While maintaining the same blade height used for the cheek cuts, adjust the rip fence for the shoulder cuts. Rotate the wedge and workpiece 90° in the jig, and trim one shoulder. Then flip the wedge end-for-end lengthwise so the wide end is on top, and complete the other shoulder cut. The toggle clamps won’t work for the shoulder cuts so retract them and use a couple hand clamps instead.

6. Turn the wedge and workpiece sideways and secure them to the jig with auxiliary clamps. The rip fence is adjusted to create the 1/4″-wide shoulders, however the blade height is unchanged.

There really is no doubt about correct workpiece orientation for all operations with the tenoning jig. When the angled end of the rail is flat against the table saw, you have the correct orientation. If there’s a gap where the workpiece meets the table saw, you have the wedge or workpiece flipped the wrong way.

The only quirky thing about cutting the shoulders with a dado blade is the potential for visible scoring lines on the workpiece. To prevent this issue, I simply used painter’s tape as a spacer to slightly elevate the rail. Two layers of tape are enough to do the trick. There will be a smidge of material on the shoulders to clean up, but don’t even bother reaching for your shoulder plane, a sanding block takes care of it in short order. If you happen to have a box-joint blade set, with teeth that are ground flat, you can skip the tape trick entirely.

Helpful Tip

Before trimming the tenon shoulders I applied two layers of painter’s tape to the end of each tenon. This prevents the “bat ears” on my dado blade from marring the cut. Cleanup the smidge left by the tape with a few swipes of a sanding block. If you happen to have a box-joint blade set, with teeth that are ground flat, you can skip the tape trick entirely.

Rest Your Back

7. The crest rail and belt rail are made from 8/4 stock and feature offset tenons. As always, do the joinery before the curves.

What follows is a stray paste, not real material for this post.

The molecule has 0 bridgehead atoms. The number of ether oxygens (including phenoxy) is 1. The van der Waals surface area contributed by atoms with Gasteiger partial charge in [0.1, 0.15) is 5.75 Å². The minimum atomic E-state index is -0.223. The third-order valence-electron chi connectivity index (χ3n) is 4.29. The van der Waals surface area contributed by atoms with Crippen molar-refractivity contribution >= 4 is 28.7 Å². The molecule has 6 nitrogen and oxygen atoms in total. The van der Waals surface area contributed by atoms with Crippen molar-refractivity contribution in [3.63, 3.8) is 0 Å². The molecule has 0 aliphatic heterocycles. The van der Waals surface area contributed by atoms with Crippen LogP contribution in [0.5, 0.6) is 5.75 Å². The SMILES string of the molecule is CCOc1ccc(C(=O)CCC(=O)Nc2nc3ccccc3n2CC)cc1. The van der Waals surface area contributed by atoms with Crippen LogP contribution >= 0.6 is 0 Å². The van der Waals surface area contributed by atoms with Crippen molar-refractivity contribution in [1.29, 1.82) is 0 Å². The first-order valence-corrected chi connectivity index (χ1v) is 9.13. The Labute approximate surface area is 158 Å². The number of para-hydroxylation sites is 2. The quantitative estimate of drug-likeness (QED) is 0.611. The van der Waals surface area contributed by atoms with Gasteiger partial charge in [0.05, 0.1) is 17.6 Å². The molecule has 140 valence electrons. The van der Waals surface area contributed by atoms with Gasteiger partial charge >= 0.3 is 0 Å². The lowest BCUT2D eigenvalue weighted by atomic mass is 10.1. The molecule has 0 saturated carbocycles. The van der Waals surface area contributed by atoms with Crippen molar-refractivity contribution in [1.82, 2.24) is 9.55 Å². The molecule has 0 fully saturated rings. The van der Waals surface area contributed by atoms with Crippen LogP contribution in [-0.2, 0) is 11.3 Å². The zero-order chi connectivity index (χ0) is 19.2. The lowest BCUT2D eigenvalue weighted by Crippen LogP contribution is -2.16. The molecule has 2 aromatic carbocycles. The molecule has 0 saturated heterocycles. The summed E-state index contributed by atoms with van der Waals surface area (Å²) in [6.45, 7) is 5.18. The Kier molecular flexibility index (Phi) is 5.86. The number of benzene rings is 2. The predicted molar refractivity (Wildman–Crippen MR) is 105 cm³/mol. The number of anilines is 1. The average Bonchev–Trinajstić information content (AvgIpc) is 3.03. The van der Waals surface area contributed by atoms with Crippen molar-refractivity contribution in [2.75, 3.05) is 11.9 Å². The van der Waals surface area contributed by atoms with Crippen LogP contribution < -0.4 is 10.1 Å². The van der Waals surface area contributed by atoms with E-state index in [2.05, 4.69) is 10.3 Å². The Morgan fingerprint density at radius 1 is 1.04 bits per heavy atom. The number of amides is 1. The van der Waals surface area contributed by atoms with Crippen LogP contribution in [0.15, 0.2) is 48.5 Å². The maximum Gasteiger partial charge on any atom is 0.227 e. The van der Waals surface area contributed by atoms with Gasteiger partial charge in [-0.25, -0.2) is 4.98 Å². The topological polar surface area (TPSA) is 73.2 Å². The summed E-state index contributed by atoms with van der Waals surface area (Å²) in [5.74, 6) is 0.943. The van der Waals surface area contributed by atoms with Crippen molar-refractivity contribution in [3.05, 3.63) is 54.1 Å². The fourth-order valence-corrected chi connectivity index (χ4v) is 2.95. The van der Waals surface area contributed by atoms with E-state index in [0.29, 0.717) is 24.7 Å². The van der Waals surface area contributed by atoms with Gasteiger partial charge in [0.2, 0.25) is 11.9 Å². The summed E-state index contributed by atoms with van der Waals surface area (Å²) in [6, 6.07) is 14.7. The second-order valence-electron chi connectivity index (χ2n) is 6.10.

With the lower part of the chair nicely underway, it’s time to think about the backrest. There are only five parts involved—two curved rails and three slats. The curved rails are made from 1 3/4” thick stock, and finish out at 7/8” thick. The offset tenons need to be cut while the rail blanks are still rectangular, so load up a full dado stack and get to work. One other wrinkle to consider is that the tenon of the crest rail isn’t only offset front-to-back, but also asymmetrical top-to-bottom. Because the top of the crest rail is curved the top shoulder is 3/4” and the bottom shoulder is 1/4“.

8. Sand the crest rail and belt rail smooth with an oscillating edge sander. Starting with a course #50-grit belt makes the process go more quickly.

With the joinery complete on the crest rail and belt rail, lay out the curve with a bowstring jig and trim close to the line at the band saw. Then it’s just a matter of smoothing the curves with an edge sander. Once the convex side is fair, I re-mark the line on the concave side with a combination square. This ensures that the curved rails will be consistently 7/8” thick.

9. Save the offcuts from the curved backrest rails as they are useful for positioning the rails in the mortiser. The crest rail and belt rail mortises are 1/2″ deep.

Back at the mortiser, install a 5/16” hollow chisel and plunge out three mortises in the curved backrest rails. Use the offcuts from your rails as wedges to align the workpiece in the machine. If your mortiser has a sliding table that’s all you need for properly aligned mortises. If you have a mortiser with a fixed table you might consider adhering the offcuts to a piece of plywood as an impromptu fence. Then you could move the plywood fence, along with the workpiece, for straight and consistent mortises.   

Tenons & Corbels

10. Rout a shallow groove in the front legs to receive the small round corbels. Featherboards and push pads help make a controlled cut.

The front legs extend through the armrests for that classic through tenon detail. Go ahead and form the 11/4” square tenon on top of the front legs. The tenon should be 11/8” long so it projects 1/4” past the armrest.

11-12. Raise a stub tenon on the corbel blank before shaping and cutting the parts to length. Cutting the tenon before the mortise may seem out of order, but in this case it works well.

Then prepare the front legs for the corbel that supports the armrest. Rout a 1/2” wide x 2″ long centered groove in the outer edge of the legs at the router table. Make sure your bit depth is 3/16” or less. If the bit depth is greater than 1/4“, it will spoil your newly formed tenons.

The corbels are quite small, so it’s best to start with an extra-long blank. That way you can mill the stub tenon on the blank before cutting the corbels to length.

Rest Your Arms

13. Use a sanding stick to slightly undercut the mortise as you work up to the layout line. Test fit the armrest 180° from its intended position to isolate the mortise fit from the notch joinery that hasn’t been cut yet. Once the mortise seats fully onto the shoulders mark the protrusion directly on the tenon.